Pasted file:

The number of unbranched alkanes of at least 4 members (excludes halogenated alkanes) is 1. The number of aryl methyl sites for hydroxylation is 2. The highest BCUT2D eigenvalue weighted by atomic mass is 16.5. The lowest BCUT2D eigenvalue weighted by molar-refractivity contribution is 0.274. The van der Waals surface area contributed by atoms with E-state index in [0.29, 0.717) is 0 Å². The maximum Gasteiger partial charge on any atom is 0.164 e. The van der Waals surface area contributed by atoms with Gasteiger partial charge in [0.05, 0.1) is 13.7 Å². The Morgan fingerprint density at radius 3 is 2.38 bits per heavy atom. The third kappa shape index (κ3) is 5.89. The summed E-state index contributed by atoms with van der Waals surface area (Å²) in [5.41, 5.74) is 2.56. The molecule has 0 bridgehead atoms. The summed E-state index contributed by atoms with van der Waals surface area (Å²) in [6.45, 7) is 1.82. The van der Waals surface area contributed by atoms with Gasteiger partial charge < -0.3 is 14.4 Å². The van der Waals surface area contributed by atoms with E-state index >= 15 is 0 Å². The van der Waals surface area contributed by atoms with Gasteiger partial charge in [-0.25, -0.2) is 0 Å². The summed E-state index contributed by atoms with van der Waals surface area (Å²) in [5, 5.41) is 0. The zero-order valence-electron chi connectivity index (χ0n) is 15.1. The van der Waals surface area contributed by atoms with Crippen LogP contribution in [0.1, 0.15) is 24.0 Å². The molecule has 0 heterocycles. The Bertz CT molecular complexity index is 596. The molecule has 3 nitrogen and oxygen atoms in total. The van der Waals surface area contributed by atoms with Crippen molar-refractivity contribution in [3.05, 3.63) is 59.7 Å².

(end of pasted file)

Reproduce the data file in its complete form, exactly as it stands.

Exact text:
The number of unbranched alkanes of at least 4 members (excludes halogenated alkanes) is 1. The number of aryl methyl sites for hydroxylation is 2. The highest BCUT2D eigenvalue weighted by atomic mass is 16.5. The lowest BCUT2D eigenvalue weighted by molar-refractivity contribution is 0.274. The van der Waals surface area contributed by atoms with E-state index in [0.29, 0.717) is 0 Å². The maximum Gasteiger partial charge on any atom is 0.164 e. The van der Waals surface area contributed by atoms with Gasteiger partial charge in [0.05, 0.1) is 13.7 Å². The Morgan fingerprint density at radius 3 is 2.38 bits per heavy atom. The third kappa shape index (κ3) is 5.89. The summed E-state index contributed by atoms with van der Waals surface area (Å²) in [5.41, 5.74) is 2.56. The molecule has 0 bridgehead atoms. The summed E-state index contributed by atoms with van der Waals surface area (Å²) in [6.45, 7) is 1.82. The van der Waals surface area contributed by atoms with Gasteiger partial charge < -0.3 is 14.4 Å². The van der Waals surface area contributed by atoms with E-state index >= 15 is 0 Å². The van der Waals surface area contributed by atoms with Gasteiger partial charge in [-0.25, -0.2) is 0 Å². The summed E-state index contributed by atoms with van der Waals surface area (Å²) in [5, 5.41) is 0. The zero-order valence-electron chi connectivity index (χ0n) is 15.1. The van der Waals surface area contributed by atoms with Crippen LogP contribution in [0.1, 0.15) is 24.0 Å². The molecule has 0 heterocycles. The Bertz CT molecular complexity index is 596. The molecule has 3 nitrogen and oxygen atoms in total. The van der Waals surface area contributed by atoms with Crippen molar-refractivity contribution in [3.05, 3.63) is 59.7 Å².